Quinoa Tabbouleh with Oregano and Strawberries

t3Tabbouleh. Don’t you just love that word? Such a great name for a beautiful, summery and fresh bowl of deliciousness. It’s the type of dish where you feel healthier with each bite. 

This middle eastern classic is originally made with bulgur, however, I have to admit I prefer it made with quinoa, which is also fairly common. I find it is lighter and fluffier. But two each their own. 

The other morning I was enjoying a coffee on the back stairs and was admiring the huge patch of wild oregano growing in the middle of the lawn. Surprised it had survived the lawnmower, I wondered where it came from and how I could use as much of it as possible.

To this end, a simple bbq was planned for lunch. Tabbouleh would be the perfect side dish and I thought, why not throw in some freshly picked oregano? A bowl of recently picked strawberries joined the salad bowl as well. How much summer is that?

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1 cup quinoa

2 cups water

1 1/2 cup chopped parsley

4-6 green onions

1/2 cup chopped mint

1/2 cup chopped oregano

2 cups cherry tomatoes

1/2 cucumber

1 garlic clove

zest from 1 lemon

1 tbspwhite wine vinegar

2 tbsp olive oil

3-4 tbsp lemon juice

1 cup lima beans, cooked and cooled

1 cup sliced strawberries

boston lettuce leaves

 

Thoroughly rinse the quinoa under cold water than add to a medium sauce pot along with the water. Bring to a boil, then simmer on low until water is absorbed, about 20 min. 

In the meantime, finely chop the parsley, green onions, mint and oregano. Thinly slice the tomatoes and finely dice the cucumber. 

Press the garlic clove and zest the lemon.

Once the quinoa is cooked, remove from the heat, then gently fluff it with a fork. Let cool for 5 min, then add the mint, garlic, lemon zest and lemon juice. Stir well.

Once cool, add the rest of the ingredients and mix. Cover and let sit in the fridge for an hour before serving

Serve on a boston lettuce leaf.t2t4t5

Swedish Split Pea Soup

sps1Can you make lunch today?” my mom asked one chilly morning while I sat down for coffee. 

Sure!” I said, not really knowing what to make. 

My parents and I always divided up the cooking duties during my visits back home. This yearly sojourn in Sweden has become a veritable feast of new recipes to discover on top of my old favourites I still get to enjoy. Food is a huge thing for my family. Almost daily trips to the grocery store, planning and prepping. So much fun.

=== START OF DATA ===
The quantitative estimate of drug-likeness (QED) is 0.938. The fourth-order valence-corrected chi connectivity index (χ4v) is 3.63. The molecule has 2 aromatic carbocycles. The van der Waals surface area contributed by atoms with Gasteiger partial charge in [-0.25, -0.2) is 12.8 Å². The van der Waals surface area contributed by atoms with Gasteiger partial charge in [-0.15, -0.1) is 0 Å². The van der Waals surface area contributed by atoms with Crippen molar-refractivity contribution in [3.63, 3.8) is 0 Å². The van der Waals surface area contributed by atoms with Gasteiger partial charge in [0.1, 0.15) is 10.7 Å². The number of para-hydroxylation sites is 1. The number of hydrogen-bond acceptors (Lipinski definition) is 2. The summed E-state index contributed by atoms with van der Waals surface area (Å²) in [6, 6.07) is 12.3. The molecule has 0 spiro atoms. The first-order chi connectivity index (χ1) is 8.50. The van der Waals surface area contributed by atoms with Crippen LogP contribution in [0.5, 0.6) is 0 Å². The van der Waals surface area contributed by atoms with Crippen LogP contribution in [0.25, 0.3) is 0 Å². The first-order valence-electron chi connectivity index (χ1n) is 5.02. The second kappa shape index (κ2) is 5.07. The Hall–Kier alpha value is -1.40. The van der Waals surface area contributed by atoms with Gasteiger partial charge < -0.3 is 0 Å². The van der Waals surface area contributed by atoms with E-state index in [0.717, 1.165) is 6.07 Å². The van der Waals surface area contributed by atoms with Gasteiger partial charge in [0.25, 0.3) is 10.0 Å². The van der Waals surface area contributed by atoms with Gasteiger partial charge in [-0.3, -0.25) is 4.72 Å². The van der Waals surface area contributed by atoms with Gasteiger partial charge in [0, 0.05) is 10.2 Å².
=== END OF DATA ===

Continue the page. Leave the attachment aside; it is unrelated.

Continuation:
I took a sip of coffee and we started to plan the dayplan the food. We were talking about soup. How we all love soup. All kinds. Savoury, sweet, hot and cold.

“Almost,” my mom interjected. Her hand had reached out and touched my arm. “There is one I am not fond of.” 

It was the classic, Swedish split pea soup. 

Really? I thought. Perhaps she just hadn’t had a great version of it yet. sps2Back in the middle ages, Sweden, while still a Catholic empire, Friday was a day of fast. So, on Thursdays, people started making a hearty soup with yellow split peas, cooked in a delicious broth of pork and served with hard bread, mustard and cheese. 

Long after The Catholic Church lost its grip here, Thursday is still called ‘soup day’. Today’s Special in restaurants is often soup and most schools serve soup for lunch. 

Today was not Thursday. It was, however, a perfect day for hearty soup. This in mind, I jotted down items I needed to get for lunch. My mom, sharp eyed as ever, spotted ‘yellow split peas’ on the list. She looked at me. I looked at her, smiled and nodded. She smiled back. 

I’m looking forward to it,” she said. I assured her she’d love it, all the while quietly praying I would be right. 

This is a very simple recipethough a bit time consuming to preparethe results are rustic and beautiful. My dad loves split pea soup, so I wasn’t worried about him. My mom’s verdict? Well, one wouldn’t take seconds if one didn’t like it, correct?

Jens sps4

2 cups yellow split peas

8 cups water

1 large onion

2 carrots

2-3 bay leaves

300g bacon

5 whole allspice corns

2 tsp oregano

2 tsp thyme

4 cloves garlic

1 tbsp dijon mustard

2 tsp salt

2 tbsp dijon mustard

1/2 cup crème fraîche

pinch of salt

pepper

Place the peas in a large bowl and fill up with water. Leave to swell for 6-12 hours.

Drain the peas and transfer to a large sauce pan. Add most of the water. Cut the carrots in 2″ pieces and peel and quarter the onion. Add to the pot along with bay leaves. Bring to a boil and let simmer, uncovered for 30 min. Fold half of the bacon in half and tie together with kitchen string. Add along with the rest of the spices and let simmer for another 30 min. Stir once in a while and add water as needed. Remove the bacon and set aside. Let the soup cook until the peas are soft and starting to break down. 

In a frying pan, fry the rest of the bacon until nicely browned and crisp. Cut into small pieces and place in a serving dish. 

Remove carrots, onions, bay leaves and allspice corns from the soup. Cut the bacon from the soup into small pieces and add back to the soup. 

In a bowl, mix together mustard, creme fraiche, salt and pepper. 

Decorate the hot soup with a dollop of mustard crème fraîche and sprinkle with fried bacon. Serve with crisp bread, butter and Havarti cheese.sps3sps5